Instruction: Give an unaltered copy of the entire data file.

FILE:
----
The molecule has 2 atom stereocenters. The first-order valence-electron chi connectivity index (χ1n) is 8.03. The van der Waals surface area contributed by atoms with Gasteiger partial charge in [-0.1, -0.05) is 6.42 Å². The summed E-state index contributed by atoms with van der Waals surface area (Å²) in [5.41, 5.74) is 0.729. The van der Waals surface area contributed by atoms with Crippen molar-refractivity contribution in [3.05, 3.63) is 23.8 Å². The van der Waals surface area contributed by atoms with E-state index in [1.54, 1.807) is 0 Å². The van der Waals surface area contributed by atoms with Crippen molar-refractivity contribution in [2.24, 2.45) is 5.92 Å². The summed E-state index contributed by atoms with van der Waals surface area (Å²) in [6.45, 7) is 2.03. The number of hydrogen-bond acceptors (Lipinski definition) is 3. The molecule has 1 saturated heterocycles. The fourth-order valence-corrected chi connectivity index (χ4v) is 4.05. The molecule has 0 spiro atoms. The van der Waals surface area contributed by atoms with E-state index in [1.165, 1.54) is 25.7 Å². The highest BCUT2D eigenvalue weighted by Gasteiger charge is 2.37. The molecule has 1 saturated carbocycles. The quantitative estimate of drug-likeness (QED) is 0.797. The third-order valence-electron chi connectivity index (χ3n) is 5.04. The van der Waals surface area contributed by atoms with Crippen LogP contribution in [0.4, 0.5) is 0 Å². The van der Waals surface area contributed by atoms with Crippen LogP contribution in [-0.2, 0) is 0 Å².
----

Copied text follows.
The molecule has 2 atom stereocenters. The first-order valence-electron chi connectivity index (χ1n) is 8.03. The van der Waals surface area contributed by atoms with Gasteiger partial charge in [-0.1, -0.05) is 6.42 Å². The summed E-state index contributed by atoms with van der Waals surface area (Å²) in [5.41, 5.74) is 0.729. The van der Waals surface area contributed by atoms with Crippen molar-refractivity contribution in [3.05, 3.63) is 23.8 Å². The van der Waals surface area contributed by atoms with E-state index in [1.54, 1.807) is 0 Å². The van der Waals surface area contributed by atoms with Crippen molar-refractivity contribution in [2.24, 2.45) is 5.92 Å². The summed E-state index contributed by atoms with van der Waals surface area (Å²) in [6.45, 7) is 2.03. The number of hydrogen-bond acceptors (Lipinski definition) is 3. The molecule has 1 saturated heterocycles. The fourth-order valence-corrected chi connectivity index (χ4v) is 4.05. The molecule has 0 spiro atoms. The van der Waals surface area contributed by atoms with E-state index in [1.165, 1.54) is 25.7 Å². The highest BCUT2D eigenvalue weighted by Gasteiger charge is 2.37. The molecule has 1 saturated carbocycles. The quantitative estimate of drug-likeness (QED) is 0.797. The third-order valence-electron chi connectivity index (χ3n) is 5.04. The van der Waals surface area contributed by atoms with Crippen LogP contribution in [0.4, 0.5) is 0 Å². The van der Waals surface area contributed by atoms with Crippen LogP contribution in [-0.2, 0) is 0 Å².